Across our ecosystem, everything we do starts with and is driven by our colleagues. They are our most significant contributors to our success and we are pleased with the strength of our performance this year has made it possible for us to double down on our investment in talent. Last week we announced the plan to launch a best-in-class benefit program to give our colleagues access to debt free education. We are also raising our minimum wage rate to $15 an hour which will be in effect nationally by May of 2022. This will increase our average total pay for hourly colleagues to about $20 an hour.

Our workplace culture and colleague engagement have never been stronger and we see it as a meaningful competitive advantage in this tight labor market. Adrian will now summarize the financial details before I make brief closing remarks.

Adrian V. Mitchell — Chief Financial Officer

Thank you, Jeff and good morning, everyone. As Jeff shared, our third quarter results demonstrate the strength and momentum of our digitally-led omnichannel Polaris strategy. Top line sales continue to grow. Gross margin continue to expand. SG&A continue to gain leverage. And as a result, we delivered EBITDA and EPS far above our expectations. Additionally, we continue to successfully execute on our capital allocation priorities aimed at strengthening our balance sheet and returning capital to shareholders.

Our strong results combined with our continued confidence as we move into the holiday season are leading up to narrow and waiting for our full year of 2021 guidance, which I will expand upon in a few moments. Now, as I review each quarter and summarizing our results I’ll focus on the metrics that are most important to value creation, sales, gross margin, inventory productivity, expense management and capital allocation.

First, for the second quarter in a row, we have generated top line sales above 2019 levels. In the quarter, net sales increased by $267 million or 5.2% to $5.4 billion while we posted comparable owned plus licensed sales of 8.7%. Keep in mind that compared to 2019, October benefited from the pull forward of some sales from the fourth quarter into the third quarter. The early start of our friends and family sale in late October contributed to this adding about 200 basis points to owned plus licensed sales comp. Additionally, holiday shopping began earlier as it did last year, but we won’t know the full extent of the pull forward until we get further into the season. Nevertheless, even when adjusted for friends and family, we produced solid sales growth and continued to expand our trend of sequential improvement.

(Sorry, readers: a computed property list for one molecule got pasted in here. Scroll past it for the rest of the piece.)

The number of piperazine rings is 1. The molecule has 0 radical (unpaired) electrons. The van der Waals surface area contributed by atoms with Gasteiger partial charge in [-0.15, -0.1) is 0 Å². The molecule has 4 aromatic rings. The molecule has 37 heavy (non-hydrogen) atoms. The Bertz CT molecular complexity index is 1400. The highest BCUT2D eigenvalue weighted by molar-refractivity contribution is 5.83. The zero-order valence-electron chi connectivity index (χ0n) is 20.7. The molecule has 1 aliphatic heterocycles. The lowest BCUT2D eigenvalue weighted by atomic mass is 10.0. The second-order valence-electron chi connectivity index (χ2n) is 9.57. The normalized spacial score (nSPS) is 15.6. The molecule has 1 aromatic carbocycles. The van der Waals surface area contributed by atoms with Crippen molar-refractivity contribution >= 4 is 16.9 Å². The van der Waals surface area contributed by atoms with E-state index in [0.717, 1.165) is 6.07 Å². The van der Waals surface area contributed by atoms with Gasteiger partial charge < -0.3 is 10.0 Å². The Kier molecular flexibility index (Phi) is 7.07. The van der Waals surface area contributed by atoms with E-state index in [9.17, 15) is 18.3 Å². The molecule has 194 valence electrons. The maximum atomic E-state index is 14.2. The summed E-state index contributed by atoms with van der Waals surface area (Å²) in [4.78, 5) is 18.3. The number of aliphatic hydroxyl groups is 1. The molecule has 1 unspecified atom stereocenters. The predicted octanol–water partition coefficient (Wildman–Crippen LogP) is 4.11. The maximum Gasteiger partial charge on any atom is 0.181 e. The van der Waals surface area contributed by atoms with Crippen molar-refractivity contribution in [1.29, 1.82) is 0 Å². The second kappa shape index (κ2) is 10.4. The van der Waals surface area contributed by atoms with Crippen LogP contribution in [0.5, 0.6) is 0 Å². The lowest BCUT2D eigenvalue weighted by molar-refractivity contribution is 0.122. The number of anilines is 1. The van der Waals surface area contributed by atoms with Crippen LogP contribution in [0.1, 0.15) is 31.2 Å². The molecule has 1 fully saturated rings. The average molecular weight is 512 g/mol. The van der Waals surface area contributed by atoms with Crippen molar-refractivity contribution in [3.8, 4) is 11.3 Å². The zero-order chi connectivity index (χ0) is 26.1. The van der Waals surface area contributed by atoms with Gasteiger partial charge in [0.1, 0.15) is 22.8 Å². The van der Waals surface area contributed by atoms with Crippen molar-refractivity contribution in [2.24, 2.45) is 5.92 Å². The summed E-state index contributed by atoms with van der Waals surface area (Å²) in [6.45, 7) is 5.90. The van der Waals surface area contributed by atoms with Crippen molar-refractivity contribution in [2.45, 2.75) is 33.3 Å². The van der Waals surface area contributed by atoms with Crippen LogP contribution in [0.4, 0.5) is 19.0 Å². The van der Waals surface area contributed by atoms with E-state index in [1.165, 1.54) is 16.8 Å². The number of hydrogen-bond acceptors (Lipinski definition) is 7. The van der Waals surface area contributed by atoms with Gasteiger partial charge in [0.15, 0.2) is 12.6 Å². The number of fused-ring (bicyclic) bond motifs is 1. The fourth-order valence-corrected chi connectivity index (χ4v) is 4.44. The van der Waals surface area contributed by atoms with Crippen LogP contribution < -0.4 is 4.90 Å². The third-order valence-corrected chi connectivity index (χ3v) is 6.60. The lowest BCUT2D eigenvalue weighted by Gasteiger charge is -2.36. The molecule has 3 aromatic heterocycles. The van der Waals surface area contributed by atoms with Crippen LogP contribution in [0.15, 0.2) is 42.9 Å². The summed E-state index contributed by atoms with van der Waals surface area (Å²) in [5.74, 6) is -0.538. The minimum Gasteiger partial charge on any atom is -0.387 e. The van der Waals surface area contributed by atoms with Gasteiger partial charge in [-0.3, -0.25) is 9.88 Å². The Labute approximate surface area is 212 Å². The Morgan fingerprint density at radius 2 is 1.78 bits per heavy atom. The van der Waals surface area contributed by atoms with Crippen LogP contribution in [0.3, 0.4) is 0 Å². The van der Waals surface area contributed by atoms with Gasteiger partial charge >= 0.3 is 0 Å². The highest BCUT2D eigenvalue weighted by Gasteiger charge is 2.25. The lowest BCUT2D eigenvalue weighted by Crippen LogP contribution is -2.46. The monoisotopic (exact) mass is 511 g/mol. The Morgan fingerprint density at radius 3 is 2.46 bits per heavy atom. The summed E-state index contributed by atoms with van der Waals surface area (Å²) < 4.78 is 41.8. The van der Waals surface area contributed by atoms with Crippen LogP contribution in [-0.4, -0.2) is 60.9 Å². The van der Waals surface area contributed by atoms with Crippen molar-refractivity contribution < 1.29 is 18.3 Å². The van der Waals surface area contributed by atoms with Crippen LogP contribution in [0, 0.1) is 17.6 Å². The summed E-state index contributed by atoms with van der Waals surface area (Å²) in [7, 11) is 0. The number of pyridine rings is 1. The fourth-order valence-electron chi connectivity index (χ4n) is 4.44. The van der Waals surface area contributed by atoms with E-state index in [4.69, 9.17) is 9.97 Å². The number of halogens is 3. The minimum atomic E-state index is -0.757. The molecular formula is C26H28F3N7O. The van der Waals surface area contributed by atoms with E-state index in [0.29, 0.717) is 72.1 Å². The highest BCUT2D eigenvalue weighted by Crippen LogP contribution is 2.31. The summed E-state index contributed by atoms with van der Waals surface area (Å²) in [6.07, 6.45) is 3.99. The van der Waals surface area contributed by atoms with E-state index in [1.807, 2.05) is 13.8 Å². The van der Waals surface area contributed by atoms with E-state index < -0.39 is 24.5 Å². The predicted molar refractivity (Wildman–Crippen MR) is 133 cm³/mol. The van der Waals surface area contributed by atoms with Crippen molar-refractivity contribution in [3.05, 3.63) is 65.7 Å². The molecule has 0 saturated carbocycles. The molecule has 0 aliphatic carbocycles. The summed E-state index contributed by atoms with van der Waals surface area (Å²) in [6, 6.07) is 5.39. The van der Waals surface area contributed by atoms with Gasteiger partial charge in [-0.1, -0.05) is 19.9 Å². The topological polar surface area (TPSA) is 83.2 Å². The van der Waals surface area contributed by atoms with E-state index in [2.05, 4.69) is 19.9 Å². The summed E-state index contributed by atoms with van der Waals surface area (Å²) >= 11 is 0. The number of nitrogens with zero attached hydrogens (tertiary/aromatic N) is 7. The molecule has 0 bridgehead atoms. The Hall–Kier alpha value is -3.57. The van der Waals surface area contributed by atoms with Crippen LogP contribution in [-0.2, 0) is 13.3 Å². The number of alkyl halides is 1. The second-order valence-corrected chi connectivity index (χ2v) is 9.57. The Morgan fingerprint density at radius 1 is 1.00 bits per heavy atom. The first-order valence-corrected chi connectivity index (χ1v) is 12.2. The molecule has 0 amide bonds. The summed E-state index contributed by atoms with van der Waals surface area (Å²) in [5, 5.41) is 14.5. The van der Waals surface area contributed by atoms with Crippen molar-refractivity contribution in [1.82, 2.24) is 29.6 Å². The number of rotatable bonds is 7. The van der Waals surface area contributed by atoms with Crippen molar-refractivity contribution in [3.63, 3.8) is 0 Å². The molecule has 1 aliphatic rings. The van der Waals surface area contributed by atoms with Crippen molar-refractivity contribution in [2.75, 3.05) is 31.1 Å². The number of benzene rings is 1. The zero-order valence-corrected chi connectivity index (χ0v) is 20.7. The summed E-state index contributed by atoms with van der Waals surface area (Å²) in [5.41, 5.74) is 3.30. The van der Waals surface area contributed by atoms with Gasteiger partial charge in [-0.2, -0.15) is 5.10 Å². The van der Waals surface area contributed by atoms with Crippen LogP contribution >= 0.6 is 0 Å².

Now, I want to take a moment to highlight the progress we’ve made as a true omnichannel retailer as we have become increasingly focused on the sustainability of omnichannel sales growth. The true performance and potential of our omnichannel performance is hidden when sales outcomes are viewed as digital results versus brick and mortar results. Recall that Jeff said, we see stronger digital sales in those markets where we have physical stores and we certainly saw this to be the case in the third quarter. Moreover, while digital sales continue to grow and store sales trends continue to improve, notably more than 70% of our omnichannel market saw overall sales growth over and above 2019 levels which represented approximately 85% of Macy’s brand comparable owned-plus licensed sales. So digital isn’t merely benefiting from a shift of sales from stores. It is actually growing beyond that.

In our presentation, you will see several examples of these growing omnichannel markets. Within these markets, here is an added potential to expand our market share further with the addition of new off-mall locations. During the quarter, we opened five new locations in the Washington DC, Dallas and Atlanta markets. We’ve seen a strong sales response and solid net promoter scores from customers well above our current expectations. We are very encouraged by the initial results and we now see a clear path to new store off-mall growth. So, through a combination of difficult stores and the best malls, the most productive off-mall locations and a best in class e-commerce platform, our sales growth is accelerating as we meet customers whenever, wherever and however they choose to shop.